To add more layers to the story, there are also fungi that parasitize other mushrooms! Gomphidius subroseus is a mycoparasite of Suillus lakei – how crazy is that?


Gomphidius subroseus

Gomphidius subroseus, a mycoparasite of Suillus lakei Photo credit: R. Vandegrift

















How cool is it that I even found a Gomphidius subroseus mushroom attached to a Suillus lakei?

Gomphidius subroseus and Suillus lakei

Gomphidius subroseus mushroom attached to Suillus lakei Photo credit: R. Vandegrift









And check it out, another species of ectomycorrhizal fungus, poking out of the soil.

What's this poking out of the soil?

What’s this poking out of the soil? Photo credit: R. Vandegrift











Check out how massive this mushroom is!

Giant Russula brevipes

Giant Russula brevipes, another ectomycorrhizal fungus Photo credit: R. Vandegrift











Of course all of these mushrooms were super fun and beautiful, but I know what you are all thinking, where are all of the edible mushrooms?


Bouquet of giant Armillaria mellea mushrooms AKA the honey mushroom Photo credit: R. Vandegrift











Unfortunately Armillaria mellea is not supposed to be super tasty, but it does make gorgeous designs on wood with giant black rhizomorphs.

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Is that art or is it a fungal pathogen?











Then finally we started finding some more tasty edible mushrooms. Here is a cute edible toothed mushroom commonly known as the lion’s mane called Hericium abietus.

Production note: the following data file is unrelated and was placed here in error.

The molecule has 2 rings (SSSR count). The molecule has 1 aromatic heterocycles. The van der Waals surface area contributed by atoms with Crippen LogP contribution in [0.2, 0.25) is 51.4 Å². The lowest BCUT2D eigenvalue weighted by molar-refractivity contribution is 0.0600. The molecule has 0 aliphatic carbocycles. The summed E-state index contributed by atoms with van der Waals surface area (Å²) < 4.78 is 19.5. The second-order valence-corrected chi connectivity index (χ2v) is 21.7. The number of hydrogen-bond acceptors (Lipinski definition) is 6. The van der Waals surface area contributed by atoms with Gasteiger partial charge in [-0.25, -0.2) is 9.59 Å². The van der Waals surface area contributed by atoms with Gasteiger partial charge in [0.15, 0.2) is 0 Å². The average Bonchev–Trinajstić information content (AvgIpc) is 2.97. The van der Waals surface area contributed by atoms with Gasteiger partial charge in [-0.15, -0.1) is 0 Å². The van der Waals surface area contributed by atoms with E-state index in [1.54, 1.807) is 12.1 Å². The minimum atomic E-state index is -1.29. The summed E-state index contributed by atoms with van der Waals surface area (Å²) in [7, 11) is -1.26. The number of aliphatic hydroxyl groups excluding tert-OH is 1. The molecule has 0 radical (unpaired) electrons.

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Check out the cute teeth on this lion’s mane Hericium abietus! Photo credit: R. Vandegrift

















Leccinum manzanitae is another edible ectomycorrhizal fungus. I haven’t tried it yet, but I’ve heard it’s delicious. Next time I find a larger collection of it I will have to try it!


Leccinum manzanitae, and edible ectomycorrhizal fungus Photo credit: R. Vandegrift











The most disappointing fungus by far that we found was the false chanterelle Hygrophoropsis auriantiaca. I kept getting excited seeing beautiful orange caps everywhere only to flip them over and see gills :(


Watch out for these false-chanterelles Hygrophoropsis auriantiaca Photo credit: R. Vandegrift











But finally, our patience was rewarded and we found these gorgeous and giant chanterelles!


Gorgeous and giant white chanterelles Cantharellus cascadensis! Photo credit: R. Vandegrift











Stay tuned to find out what we cooked with the gorgeous Oregon chanterelles!!!

So excited to find white chanterelles!